The slogan on those Long Shot posters reads “unlikely but not impossible.” Obviously the marketers behind this political-minded Seth Rogen-Charlize Theron romantic comedy (Lionsgate, 5.3) know they have a tough sell on their hands.

Theron plays Charlotte Field, a 40ish Secretary of State planning a run for the White House, and Rogen plays Fred Flarsky, a political journalist whom Theron hires to be her speechwriter, in part because she babysat for him “20 years earlier,” according to one review.

You think? In real life Rogen is 37 going on 55. He didn’t need a babysitter when he was 17 — Theron more likely babysat him 25 or 30 years ago, when he was 12 or 7. A quarter century ago Theron was 18 — a perfect babysitting age.

Long Shot screened last night at South by Southwest. Sight unseen, Hollywood Elsewhere agrees with Peter Debruge’s skepticism about this bizarre romantic pairing.

Debruge: “There are two high-concept male fantasies operating here: There’s the one in which a man-child finally gets to seduce the sexy babysitter, interwoven with another about the chances that the country’s most gorgeous/powerful woman — ‘I dreamed I was president in my Maidenform bra’ — might risk it all to be with someone like Flarsky.

“The odds? The movie’s new title says it all.

More creepy than romantic, more chauvinist than empowered — and in all fairness, funnier and more entertaining than any comedy in months — Long Shot serves up the far-fetched wish-fulfillment fantasy of how, for one lucky underdog, pursuing your first love could wind up making you first man.

“Granted, society’s notion of what kind of romances are deemed acceptable is shifting awfully fast, so I could be wrong about this.. [But] there’s an alarming disconnect [in] whatever unconventional sex appeal Field sees in [Flarsky].

“If the sexes were reversed, Rogen would be the dumpy girl with curly hair and glasses waiting for his mid-movie makeover. But because Flarsky’s a dude, he doesn’t have to change at all; it’s Field who has to make all the concessions to be with him — which would surely be a point of contention in a properly engaged satire.”

HE to Indiewire‘s Eric Kohn about his SXSW Long Shot review: “You left out one small but crucial impression. Did you or did you not fundamentally buy Charlize Theron fucking Seth Rogen?

“I know she’s six years older than Rogen, but she’s still Charlize Theron, for Chrissake, and there’s no way around the fact that he’s Seth quippo beardo nerdo pothead Rogen with the ‘hyuk hyuk hyuk hyuk hyuk hyuk hyuk nyuk hyuk.’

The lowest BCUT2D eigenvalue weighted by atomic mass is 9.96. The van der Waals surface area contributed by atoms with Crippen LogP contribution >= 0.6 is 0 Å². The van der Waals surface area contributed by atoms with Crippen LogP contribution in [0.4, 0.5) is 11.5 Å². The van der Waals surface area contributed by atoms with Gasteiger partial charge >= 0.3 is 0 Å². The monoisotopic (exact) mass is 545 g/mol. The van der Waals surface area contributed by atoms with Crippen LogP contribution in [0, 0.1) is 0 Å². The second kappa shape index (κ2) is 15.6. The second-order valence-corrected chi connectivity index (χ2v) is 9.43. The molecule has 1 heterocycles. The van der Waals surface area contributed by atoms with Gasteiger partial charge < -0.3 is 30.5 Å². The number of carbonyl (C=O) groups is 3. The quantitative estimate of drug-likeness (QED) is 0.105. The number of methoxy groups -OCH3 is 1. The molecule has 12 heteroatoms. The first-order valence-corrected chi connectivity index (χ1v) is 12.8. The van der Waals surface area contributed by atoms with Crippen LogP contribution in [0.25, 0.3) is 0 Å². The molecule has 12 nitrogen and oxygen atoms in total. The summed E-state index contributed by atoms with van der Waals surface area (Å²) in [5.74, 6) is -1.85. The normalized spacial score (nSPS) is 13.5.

“HE says ‘no effing way, not happening, not buying it.’

“Birds of a feather flock together, and that means Rogen will never, ever do the nasty with Theron. As in NEVER. Especially with his character’s contrarian journalistic background and the minor, itty-bitty, teeny-weeny fact that she used to babysit for him when he was 12 or thereabouts. And she’s running for President with the entire rightwing Fox News hit squad trying to take her down? And she’s going to start fucking her bearded speechwriter, and perhaps even marry him?

“All good comedies are constructed according to the same rules and regulations as dramas. Just because it’s a ‘comedy’ doesn’t mean you get to throw the reality book out the window. All good movies have to bear at least some resemblance to the world outside (i.e., the realm you re-enter after the movie’s over). All good comedies have to hold dramatic water.

“You may say to me, ‘You’re wrong, Jeff…wake up…Charlize actually falls for Seth and she wants to fuck him and fuse her life journey to his and so on.’ To which I will respond, ‘Okay, maybe but in becoming Seth’s lover Charlize (and I mean the Charlize who still appears in those perfume ads) has permanently sacrificed exotic hottie points.

“From here on I will say to myself, ‘Hey, there’s Charlize in a new movie, cool’…but on the other hand I’ll be muttering, ‘Jesus, it’s so weird that she fucked Seth Rogen in that film…why did she do that?’ I don’t mean Rogen himself, obviously, but a Rogen-esque political journalist who has no cultural clout to speak of, and who makes a teeny-weeny fraction of what Rogen makes in the real world.”

Reply: “Part of the movie’s comedic effect is based around that disconnect. It’s a fantasy.”

When I was a young buck guys who looked and behaved like Rogen never got laid. They tried and tried and struck out every time, and then they went home to their crummy apartments, jerked off and cried themselves to sleep.